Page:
“Help,” my 81-year-old father is saying. “help me.”
t is 2017, COVID-19 is three years in the future, and even in the absence of a murderous pandemic that’s especially brutal on sick and elderly people, not to mention their caretakers, I am struggling to take care of my dying father at home.
I am startled out of sleep, squinting at the baby monitor, which I thought I would not need as a child-free, 43-year-old. The two-inch, black-and-white, grainy image of my father is moving. He is face-down in bed, clutching at the twisted sheets, trying to get up.
I’m on my feet now, pulling on a robe, practically sleep-walking down the dark stairs. I lay a hand on my father’s back and feel him relax; he releases his death grip on the sheets. I help him roll onto his back. I hug him up to sitting and then I do the transfer just like the nurses in the hospital: one, two, three. He is safe inside the makeshift bathroom next to his bed. There are no private spaces in the first floor of my tiny townhouse, so I made one with a folding screen. I wait across the room.
My living room is a hospital. I’ve replaced the whiskey and vodka and good rum bottles on my bar with little orange medicine bottles, baby wipes, boxes of gloves, antifungal powder, lotion, and spray bleach. Neat stacks of white sheets and towels sit on the coffee table, which is crammed into the corner. I carried the dining table to the curbside days ago to make space for the wheelchair, the walker, the toilet, the motorized recliner that lifts my father to standing, and the portable shower.
There was a time when I thought I might need to make room for a crib, a changing table, toys and baby gear, but that time has passed.
“Okay,” my father says “I’m done.”
I lift him up, clean him up, we pivot, he sits, he curls into the cocoon of blankets. I go back to bed. I lie there looking at my father on a tiny screen on my bureau.
I hope he will die soon and I dread the day he does.
The tulips in the painting are mostly red, a few of them pink, all open, in full bloom, their petals spread, ready to receive. The metaphor is almost too much. I recline, slide my body to the edge of the padded, papered table, my disposable gown rustling as I hoist my feet into the stirrups.
I fix my gaze on the painting, touch the flowers in my mind, will myself to be open like them. The wand slides inside me and I count the tulips: twelve, a dozen, like a typical carton of grocery store eggs.
The doctor narrates, explaining every movement of the camera rooting around my reproductive system. She says I can follow along on the black-and-white monitor at my shoulder. I shift my gaze and see the fat, triangular beam of snowy light, where mothers first glimpse their bean-sized babies and later marvel at tiny toes and fingers — and later still, coo over a comma of a body tethered to a tiny cord.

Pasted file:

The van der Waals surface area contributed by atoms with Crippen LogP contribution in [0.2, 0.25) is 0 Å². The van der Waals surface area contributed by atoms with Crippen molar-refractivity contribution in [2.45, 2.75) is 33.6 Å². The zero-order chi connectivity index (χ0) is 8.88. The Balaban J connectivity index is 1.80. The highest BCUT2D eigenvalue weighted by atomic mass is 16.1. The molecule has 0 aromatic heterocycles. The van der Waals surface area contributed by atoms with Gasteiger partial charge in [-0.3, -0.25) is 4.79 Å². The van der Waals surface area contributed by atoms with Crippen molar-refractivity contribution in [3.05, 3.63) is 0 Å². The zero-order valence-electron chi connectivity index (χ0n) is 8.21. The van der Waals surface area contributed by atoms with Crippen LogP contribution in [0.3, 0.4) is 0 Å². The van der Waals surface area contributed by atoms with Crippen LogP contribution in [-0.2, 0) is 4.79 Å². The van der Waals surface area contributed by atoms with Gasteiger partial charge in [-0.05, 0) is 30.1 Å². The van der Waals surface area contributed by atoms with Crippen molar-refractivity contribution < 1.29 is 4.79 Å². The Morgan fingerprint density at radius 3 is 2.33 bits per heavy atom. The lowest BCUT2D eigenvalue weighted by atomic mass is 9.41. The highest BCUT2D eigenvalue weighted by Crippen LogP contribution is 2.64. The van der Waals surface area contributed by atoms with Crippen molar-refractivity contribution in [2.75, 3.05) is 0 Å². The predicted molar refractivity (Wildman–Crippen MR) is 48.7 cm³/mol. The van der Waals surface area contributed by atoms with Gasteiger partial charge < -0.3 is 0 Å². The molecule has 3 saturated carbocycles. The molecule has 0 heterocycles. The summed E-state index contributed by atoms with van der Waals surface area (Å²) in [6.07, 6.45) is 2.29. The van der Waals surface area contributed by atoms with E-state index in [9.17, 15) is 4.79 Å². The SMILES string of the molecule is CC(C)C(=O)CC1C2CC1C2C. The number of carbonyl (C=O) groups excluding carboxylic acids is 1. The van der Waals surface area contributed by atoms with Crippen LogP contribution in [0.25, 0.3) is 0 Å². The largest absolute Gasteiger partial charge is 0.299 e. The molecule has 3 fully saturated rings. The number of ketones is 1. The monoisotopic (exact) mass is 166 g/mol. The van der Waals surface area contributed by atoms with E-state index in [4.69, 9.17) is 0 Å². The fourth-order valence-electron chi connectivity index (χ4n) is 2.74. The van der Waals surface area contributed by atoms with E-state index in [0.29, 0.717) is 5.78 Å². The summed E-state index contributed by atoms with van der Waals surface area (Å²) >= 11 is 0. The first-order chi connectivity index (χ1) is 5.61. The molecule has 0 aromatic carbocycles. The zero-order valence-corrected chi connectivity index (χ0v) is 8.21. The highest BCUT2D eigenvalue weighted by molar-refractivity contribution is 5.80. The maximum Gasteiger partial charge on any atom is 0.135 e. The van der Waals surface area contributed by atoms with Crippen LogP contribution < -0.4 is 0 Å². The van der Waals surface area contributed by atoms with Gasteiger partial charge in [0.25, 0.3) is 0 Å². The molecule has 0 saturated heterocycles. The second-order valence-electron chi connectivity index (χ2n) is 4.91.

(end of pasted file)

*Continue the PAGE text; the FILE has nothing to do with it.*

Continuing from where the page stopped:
My beam is empty, save two dots where the camera scouts my uterus. A pair of small fibroids, nothing to worry about, not an obstruction, the doctor says. She tells me I have a beautiful uterus. The technician agrees, says I should consider making it my Christmas card. We laugh.
It’s over, they exit, I swab the goo they left between my legs. I dress.
This is the first of three tests at Shady Grove Fertility Clinic. A month from now, they will inject me with dye to discover that my fallopian tubes are clear. My husband’s sperm is enumerated and assessed for shape and movement: his count is high, morphology and motility good, which adds up to a fertility ranking on the lower end of excellent. My numbers are terrible: too much of this hormone, not enough of that one, a scant supply of eggs, the formula for a one percent chance of conception.
We are 44, and have tried for babies in the past, but decided a year or two ago that we’d be just as happy child-free. Now, grief has come for me, changed my mind, made a mess of all my plans.
My father — my only parent since I was eight, when my mother died of a tumor that burrowed into her brain — has been dead nine months, a full gestational period.
Though my husband and I faced enormous challenges as his full-time caretakers for the last few months of his life, I hadn’t known until he cried out to me on many nights and relied on me for almost everything, just how much I wanted to mother.
When I look back at my caretaking experience now, as COVID-19 has claimed the lives of countless elderly people, I try to imagine what it would be like to care for my father in my home with a deadly virus lurking outside our door.
Just thinking about maintaining his health and safety amidst the rampant spread of this virus gives me a stress headache. In the days before he moved into my home, he had been released from the hospital to a short-term nursing facility, precisely the kind of place that has become a hot-bed for the virus.
Not only would it be risky and extremely challenging to care for him at home these days, it would likely be impossible due to lockdowns at nursing homes across the nation. When I think about adding motherhood to the mix, along with eldercare and COVID-19, my stress headache morphs into full-body exhaustion.
Before I became my father’s caretaker, I sometimes wanted to become a mother, and other times did not. My urges to have and have not were split straight down the middle, divided into a fifty-fifty vacillation. Maybe this is true for most women, the ones who have kids and the ones who don’t. Sometimes, I think if my mother had lived longer I would have become a mother myself, that a lack of mothering left my body swinging between want and un-want.